For some people, a lack of other tourists may be a problem. It's a bonus for me, but if you are the type of person who feels comfortable with lots of foreigners around it may not be a good idea.
Language isn't really a problem. The Anantara is managed and owned by foreigners and the staff can speak English. The Aava is also owned by foreigners and language barriers aren't a problem. It's never a bad thing to have speaking and reading skills in Thailand, but it's not essential.
With regard to my own plans this low season, I'm still not sure whether we shall go anywhere or not. So far, my wife hasn't shown much enthusiasm but she may suddenly decide to go. We can drive to both of the aforementioned places from home in about three hours, therefore making a spur-of-the-moment decision shouldn't be a problem.
When booking accommodation in Thailand it often pays to go through an agent. The standard walk in rates can be quite, although you can probably negotiate a discount during low season. The rates available through on-line travel agents are often a lot lower.
Almost without exception, every country in the world seems to measure its progress by looking at its GDP output. It's the same in Thailand, and this was especially the case when Thaksin was running the country. In a world of finite resources we all want to keep on producing more and more, but surely we all realise that this is unsustainable?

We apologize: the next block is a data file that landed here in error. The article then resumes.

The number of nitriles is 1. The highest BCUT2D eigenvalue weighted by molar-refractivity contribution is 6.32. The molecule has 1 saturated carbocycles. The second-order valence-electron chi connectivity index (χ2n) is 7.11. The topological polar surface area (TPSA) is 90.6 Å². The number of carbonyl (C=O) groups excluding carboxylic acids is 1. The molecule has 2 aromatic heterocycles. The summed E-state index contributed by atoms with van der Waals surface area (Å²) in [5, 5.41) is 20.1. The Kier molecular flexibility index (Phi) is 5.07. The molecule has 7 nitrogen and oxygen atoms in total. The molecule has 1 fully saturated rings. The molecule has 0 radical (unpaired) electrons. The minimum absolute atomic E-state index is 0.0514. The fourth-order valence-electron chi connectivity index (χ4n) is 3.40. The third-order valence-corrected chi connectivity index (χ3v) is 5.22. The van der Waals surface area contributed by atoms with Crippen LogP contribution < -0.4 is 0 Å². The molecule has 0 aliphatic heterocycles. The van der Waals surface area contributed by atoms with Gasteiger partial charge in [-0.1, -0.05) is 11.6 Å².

As well as the damage to the environment there is the human cost with more pressure on everyone to work harder all the time just to survive. Many people these days are constantly tired and stressed, and the lack of any job security also causes anxiety.
I became tired of this many years ago and decided to try to escape. I chose Thailand because it was a country I had always enjoyed visiting as a tourist and I believed that 'Buddhist' Thais had healthier attitudes towards money and materialism. Unfortunately, I was wrong.
Is there anywhere in the world that really is different?
There was a report on Channel News Asia about Bhutan this morning and apparently it is the only country in the world where the country's progress is measured in terms of its citizens' level of happiness. It appears that the Bhutanese truly live by Buddhist principles, which isn't the case in other Buddhist countries.
Perhaps 'big' countries around the world could learn a lesson from little Bhutan?
Sunday 13th April 2014